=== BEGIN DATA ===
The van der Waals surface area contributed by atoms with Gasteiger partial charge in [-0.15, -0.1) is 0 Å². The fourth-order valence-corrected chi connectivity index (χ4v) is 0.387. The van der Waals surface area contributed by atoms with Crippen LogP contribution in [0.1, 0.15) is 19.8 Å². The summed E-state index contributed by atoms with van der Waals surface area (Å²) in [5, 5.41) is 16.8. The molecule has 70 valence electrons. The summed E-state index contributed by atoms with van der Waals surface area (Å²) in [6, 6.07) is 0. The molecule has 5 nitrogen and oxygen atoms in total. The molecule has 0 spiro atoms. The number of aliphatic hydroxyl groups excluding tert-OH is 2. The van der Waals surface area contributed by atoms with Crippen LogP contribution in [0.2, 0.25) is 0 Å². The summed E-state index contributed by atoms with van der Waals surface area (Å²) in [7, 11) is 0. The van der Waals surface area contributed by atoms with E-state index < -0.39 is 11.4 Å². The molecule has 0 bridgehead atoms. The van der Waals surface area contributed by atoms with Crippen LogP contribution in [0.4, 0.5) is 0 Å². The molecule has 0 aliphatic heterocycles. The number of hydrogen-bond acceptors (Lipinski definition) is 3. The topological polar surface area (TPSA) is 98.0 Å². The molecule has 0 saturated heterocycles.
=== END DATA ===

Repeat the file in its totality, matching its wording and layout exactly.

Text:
The van der Waals surface area contributed by atoms with Gasteiger partial charge in [-0.15, -0.1) is 0 Å². The fourth-order valence-corrected chi connectivity index (χ4v) is 0.387. The van der Waals surface area contributed by atoms with Crippen LogP contribution in [0.1, 0.15) is 19.8 Å². The summed E-state index contributed by atoms with van der Waals surface area (Å²) in [5, 5.41) is 16.8. The molecule has 70 valence electrons. The summed E-state index contributed by atoms with van der Waals surface area (Å²) in [6, 6.07) is 0. The molecule has 5 nitrogen and oxygen atoms in total. The molecule has 0 spiro atoms. The number of aliphatic hydroxyl groups excluding tert-OH is 2. The van der Waals surface area contributed by atoms with Crippen LogP contribution in [0.2, 0.25) is 0 Å². The summed E-state index contributed by atoms with van der Waals surface area (Å²) in [7, 11) is 0. The van der Waals surface area contributed by atoms with E-state index < -0.39 is 11.4 Å². The molecule has 0 bridgehead atoms. The van der Waals surface area contributed by atoms with Crippen LogP contribution in [0.4, 0.5) is 0 Å². The molecule has 0 aliphatic heterocycles. The number of hydrogen-bond acceptors (Lipinski definition) is 3. The topological polar surface area (TPSA) is 98.0 Å². The molecule has 0 saturated heterocycles.